• Step 2: Floor, wood
    • Step 2a: Floor, concrete
    • Step 3: Trusses
    • Step 3a: Adding overhang
    • Step 3b: Adding a crows beak
    • Step 4: Walls
    • Step 5a: Prehung doors and windows
    • Step 5b: Single shed door
    • Step 5c: Double shed door
    • Step 5d: Open the shed door
    • Step 6: Frame and sheet the roof
    • Step 7: Trim
    • Step 8: Shingle the Roof
    • Step 9: Paint and maintenance
    • Build a loft
    • Build a ramp
    • How to contact me
    Dimensions and Quantities Tables
    • Table 1: Materials list and cost estimate worksheet
    • Table 1: Notes
    • Table 2a: Dimensions that vary with the length and width of the shed
    • Table 2a: Notes
    • Table 2b: Dimensions that vary with the height and overhang
    • Table 2b: Notes
    • Table 3: Number of pieces to cut
    • Table 4: Nailing Schedule
    • Table 5: Fraction to decimal converter
    • Table 1: Materials list and cost estimate worksheet
    • Table 2: Dimensions that vary with the length and width of the shed
    • Table 3: Number of pieces to cut
    • Table 1: Materials list and cost estimate worksheet for 8×4 through 12×20
    • Table 1a: Materials list and cost estimate worksheet for 14×16 through 16×32
    • Table 1: Notes
    • Table 1a: Notes
    • Table 2: Dimensions that vary with the length and width of the shed
    • Table 2: Notes
    • Table 3: Number of pieces to cut
    • Table 4: Nailing Schedule
    • Table 5: Truss dimensions 6/12 & 12/12 pitch
    • Table 5: Notes
    • Table 1: Materials list and cost estimate worksheet
    • Table 2: Dimensions that vary with the length and width of the shed
    • Table 3: Number of pieces to cut
    • Table 4: Nailing Schedule
    Building Details and Figures
    • Figure 1.1, Skid spacing
    • Figure 1.2, Concrete block spacing
    • Figure 2.1, Floor dimensions
    • Figure 2.2, Rim joist splice for floor over 20ft
    • Figure 2.3, Floor frame complete
    • Figure 3.1, Sloped wall dimensions
    • Figure 3.2, Tall wall dimensions
    • Figure 3.3, Short wall dimensions
    • Figure 3.4, Rafter cut template
    • Figure 3.5, Wall framing diagram
    • Figure 3.6, Sloped wall framing layout for 6 & 10 ft wide sheds
    • Figure 3.7, Sloped wall framing layout for 4, 8 & 12 ft wide sheds
    • Figure 4.1, Tall and short wall framing layout for 6, 10, 14 & 18 ft length sheds
    • Figure 4.2, Tall and short wall framing layout for 4, 8, 12, 16 & 20 ft length sheds
    • Figure 4.3, Top plate spacing detail for tall and short walls
    • Figure 4.4, Blocking required for sheds that are 8 ft or more at the short wall
    • Figure 5a, Frame for prehung doors and windows
    • Figure 5b.1, Outer door frame
    • Figure 5b.2, Inner door frame
    • Figure 5b.3, Complete single door frame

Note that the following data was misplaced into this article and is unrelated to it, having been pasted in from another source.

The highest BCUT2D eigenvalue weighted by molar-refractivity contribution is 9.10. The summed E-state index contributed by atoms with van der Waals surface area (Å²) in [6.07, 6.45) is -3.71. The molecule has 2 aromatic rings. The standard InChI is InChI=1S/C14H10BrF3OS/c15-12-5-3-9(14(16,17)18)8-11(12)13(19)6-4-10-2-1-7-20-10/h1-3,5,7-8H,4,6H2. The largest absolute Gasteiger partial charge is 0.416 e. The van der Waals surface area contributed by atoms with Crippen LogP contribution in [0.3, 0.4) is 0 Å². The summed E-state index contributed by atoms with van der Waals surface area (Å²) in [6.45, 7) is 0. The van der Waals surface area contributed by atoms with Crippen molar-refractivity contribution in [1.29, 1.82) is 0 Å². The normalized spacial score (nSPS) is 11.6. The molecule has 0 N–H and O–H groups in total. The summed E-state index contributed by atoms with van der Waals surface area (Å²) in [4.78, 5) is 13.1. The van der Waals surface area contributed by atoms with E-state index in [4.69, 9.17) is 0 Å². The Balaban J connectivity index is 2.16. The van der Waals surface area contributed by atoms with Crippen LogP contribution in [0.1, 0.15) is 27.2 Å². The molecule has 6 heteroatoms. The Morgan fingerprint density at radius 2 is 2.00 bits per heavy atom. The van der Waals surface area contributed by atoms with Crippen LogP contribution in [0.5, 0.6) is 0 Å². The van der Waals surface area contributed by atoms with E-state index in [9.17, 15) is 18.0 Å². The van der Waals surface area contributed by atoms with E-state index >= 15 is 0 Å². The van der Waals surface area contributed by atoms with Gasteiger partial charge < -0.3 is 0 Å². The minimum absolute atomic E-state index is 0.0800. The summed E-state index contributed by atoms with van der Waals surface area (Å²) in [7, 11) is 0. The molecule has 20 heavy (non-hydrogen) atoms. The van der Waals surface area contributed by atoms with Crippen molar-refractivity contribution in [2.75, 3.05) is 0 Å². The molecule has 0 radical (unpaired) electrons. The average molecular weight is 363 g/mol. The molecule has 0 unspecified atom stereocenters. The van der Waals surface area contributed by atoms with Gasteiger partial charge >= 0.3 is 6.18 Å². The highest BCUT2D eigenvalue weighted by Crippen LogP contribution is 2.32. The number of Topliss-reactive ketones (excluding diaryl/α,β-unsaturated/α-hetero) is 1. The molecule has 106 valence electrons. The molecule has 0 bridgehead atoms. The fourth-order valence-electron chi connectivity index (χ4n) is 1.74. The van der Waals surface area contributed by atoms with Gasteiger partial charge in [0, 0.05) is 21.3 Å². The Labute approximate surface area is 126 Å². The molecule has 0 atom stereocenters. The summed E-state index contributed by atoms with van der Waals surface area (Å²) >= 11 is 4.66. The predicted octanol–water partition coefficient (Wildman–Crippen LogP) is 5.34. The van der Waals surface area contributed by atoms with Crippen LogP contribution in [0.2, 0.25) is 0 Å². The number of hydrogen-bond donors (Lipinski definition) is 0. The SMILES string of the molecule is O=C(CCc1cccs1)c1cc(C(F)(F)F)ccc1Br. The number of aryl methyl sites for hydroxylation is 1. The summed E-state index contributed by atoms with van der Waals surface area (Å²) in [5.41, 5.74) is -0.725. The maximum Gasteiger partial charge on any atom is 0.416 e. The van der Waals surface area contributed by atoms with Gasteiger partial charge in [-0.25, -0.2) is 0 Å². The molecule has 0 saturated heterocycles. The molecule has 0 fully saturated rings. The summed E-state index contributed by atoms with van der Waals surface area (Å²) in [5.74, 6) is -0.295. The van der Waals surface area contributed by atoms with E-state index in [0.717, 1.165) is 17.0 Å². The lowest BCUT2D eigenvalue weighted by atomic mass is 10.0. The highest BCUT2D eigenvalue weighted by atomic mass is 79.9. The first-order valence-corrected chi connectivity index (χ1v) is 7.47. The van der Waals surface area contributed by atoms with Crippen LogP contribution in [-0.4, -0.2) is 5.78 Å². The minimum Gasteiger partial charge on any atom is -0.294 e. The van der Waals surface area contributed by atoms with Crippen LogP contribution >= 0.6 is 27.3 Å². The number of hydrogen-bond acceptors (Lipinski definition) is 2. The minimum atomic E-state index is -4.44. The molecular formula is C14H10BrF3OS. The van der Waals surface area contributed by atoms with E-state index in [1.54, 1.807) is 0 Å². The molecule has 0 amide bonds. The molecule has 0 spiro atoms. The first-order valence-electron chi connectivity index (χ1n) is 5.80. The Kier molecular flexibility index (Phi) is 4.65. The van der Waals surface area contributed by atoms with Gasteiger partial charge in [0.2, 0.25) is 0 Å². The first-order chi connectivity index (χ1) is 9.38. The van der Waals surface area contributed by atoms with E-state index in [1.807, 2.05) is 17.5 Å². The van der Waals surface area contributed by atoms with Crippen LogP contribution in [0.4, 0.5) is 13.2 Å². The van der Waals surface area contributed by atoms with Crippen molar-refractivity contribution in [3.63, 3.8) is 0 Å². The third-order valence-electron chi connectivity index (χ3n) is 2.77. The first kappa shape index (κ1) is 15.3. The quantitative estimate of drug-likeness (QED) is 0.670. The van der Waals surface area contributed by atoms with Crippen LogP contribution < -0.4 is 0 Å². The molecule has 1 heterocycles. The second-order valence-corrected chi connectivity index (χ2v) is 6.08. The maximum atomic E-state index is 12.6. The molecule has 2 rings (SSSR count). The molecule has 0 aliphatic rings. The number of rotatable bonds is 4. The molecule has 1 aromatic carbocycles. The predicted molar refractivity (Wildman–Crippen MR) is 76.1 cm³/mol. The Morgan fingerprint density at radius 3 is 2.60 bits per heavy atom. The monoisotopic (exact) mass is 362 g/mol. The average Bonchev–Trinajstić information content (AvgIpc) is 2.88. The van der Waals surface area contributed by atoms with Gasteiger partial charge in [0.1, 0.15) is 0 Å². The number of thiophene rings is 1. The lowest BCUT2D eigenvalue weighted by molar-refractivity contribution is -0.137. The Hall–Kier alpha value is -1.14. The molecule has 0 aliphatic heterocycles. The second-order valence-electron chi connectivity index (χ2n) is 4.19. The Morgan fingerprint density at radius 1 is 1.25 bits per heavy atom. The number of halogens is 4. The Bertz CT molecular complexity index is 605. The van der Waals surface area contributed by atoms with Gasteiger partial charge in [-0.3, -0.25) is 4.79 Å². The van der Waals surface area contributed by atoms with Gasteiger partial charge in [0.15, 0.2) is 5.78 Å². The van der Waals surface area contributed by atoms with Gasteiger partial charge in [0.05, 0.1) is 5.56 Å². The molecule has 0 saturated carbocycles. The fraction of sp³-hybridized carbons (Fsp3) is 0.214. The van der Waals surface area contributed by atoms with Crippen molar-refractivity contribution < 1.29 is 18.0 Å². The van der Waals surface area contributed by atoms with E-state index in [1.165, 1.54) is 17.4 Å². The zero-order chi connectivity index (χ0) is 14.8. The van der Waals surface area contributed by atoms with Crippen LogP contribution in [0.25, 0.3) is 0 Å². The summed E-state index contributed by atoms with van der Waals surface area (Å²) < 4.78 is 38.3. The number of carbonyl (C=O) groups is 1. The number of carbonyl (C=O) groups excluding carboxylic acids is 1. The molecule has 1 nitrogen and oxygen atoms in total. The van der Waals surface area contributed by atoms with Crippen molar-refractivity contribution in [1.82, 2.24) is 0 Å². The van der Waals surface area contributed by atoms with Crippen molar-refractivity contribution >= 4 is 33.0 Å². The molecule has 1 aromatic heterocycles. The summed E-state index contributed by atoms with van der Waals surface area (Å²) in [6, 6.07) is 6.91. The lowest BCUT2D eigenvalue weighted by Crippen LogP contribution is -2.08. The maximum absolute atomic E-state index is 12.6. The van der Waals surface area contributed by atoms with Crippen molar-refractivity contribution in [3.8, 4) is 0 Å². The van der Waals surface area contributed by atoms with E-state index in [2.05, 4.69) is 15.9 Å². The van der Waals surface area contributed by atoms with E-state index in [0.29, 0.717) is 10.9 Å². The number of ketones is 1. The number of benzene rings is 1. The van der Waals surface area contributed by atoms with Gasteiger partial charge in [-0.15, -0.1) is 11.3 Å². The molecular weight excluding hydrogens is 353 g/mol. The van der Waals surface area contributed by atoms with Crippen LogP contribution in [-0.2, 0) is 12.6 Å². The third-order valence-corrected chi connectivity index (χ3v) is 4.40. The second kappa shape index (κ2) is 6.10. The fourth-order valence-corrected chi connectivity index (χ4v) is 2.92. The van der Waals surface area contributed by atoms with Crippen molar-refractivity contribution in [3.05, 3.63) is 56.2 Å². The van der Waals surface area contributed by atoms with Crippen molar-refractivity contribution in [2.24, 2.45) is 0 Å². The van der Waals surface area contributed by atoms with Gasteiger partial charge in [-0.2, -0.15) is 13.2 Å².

• Figure 5b.4, Nailing sequence
    • Figure 5b.5, Chalk lines, cut lines
    • Figure 5b.6, Inner door trim
    • Figure 5b.7, Complete door trim showing 7/16 inch gap between inner and outer trim
    • Figure 5c.1, Inner door uprights, siding breaks, and cripple stud spacing
    • Figure 5c.2, Inner door spacers and uprights
    • Figure 5c.3, Door trim spacing and underlying cut lines
    • Figure 5c.4, Complete door trim
    • Figure 6.1, 1-6 inch overhang combinations
    • Figure 6.2, Full overhang combinations
    • Figure 6.3, 1-6 inch overhang detail before trim boards
    • Figure 6.4, Side view 1-2 inch overhang details
    • Figure 6.5, Side view 4-6 inch overhang with trim boards
    • Figure 6.6, Full overhang detail
    • Figure 6.7, Full overhang showing bird boards between rafters
    • Figure 6.8, Full overhang top view
    • Figure 6.9, Full overhang showing rafter support cut-outs and spacing
    • Figure 7.1, Porch side view
    • Figure 7.2, Porch components
    • Figure 7.3, Porch front view
    • Figure 8.1, Compact vertical bike shed
    • Figure 8.2, Interior dimensions of my original compact bike shed
    • Figure 8.3, Free standing 4×8 vertical bike shed
    • Figure 8.4, Flush fit 4×8 vertical bike shed
    • Figure 8.5, Interior dimensions for a 4×8 vertical bike shed
    • Figure 8.6, Top view showing clearance and fit for large bikes
    • Figure 8.7, 4×8 Gable roof vertical bike shed
    • Figure 8.8, Low profile bike shed
    • Figure 8.9, End view and trim details
    • Figure 8.10, Small door framing details
    • Figure 8.11, Interior dimensions for 96 inch long low profile bike shed
    • Figure 8.12, Interior dimensions for 72 inch long low profile bike shed
    • Figure 1: Detailed view of framing
    • Figure 2: Floor dimensions and layout
    • Figure 3: Simple jig, truss components
    • Figure 4a: Gable end wall layout showing stud spacing and bottom siding overhang
    • Figure 4b: Front cross section showing 14 degree angle on sidewall studs
    • Figure 4c: sidewall stud spacer detail
    • Figure 4d: Sidewall layout showing stud spacing and siding overhang
    • Figure 5a: Outer door frame including sandwiched header
    • Figure 5b: Inner door frame
    • Figure 5c: Nailing sequence
    • Figure 5d: Chalk lines
    • Figure 5e: Complete door trim showing 7/16 inch gap between inner and outer door trim
    • Figure 6: Wall dimensions and layout
    • Figure 7: First router cut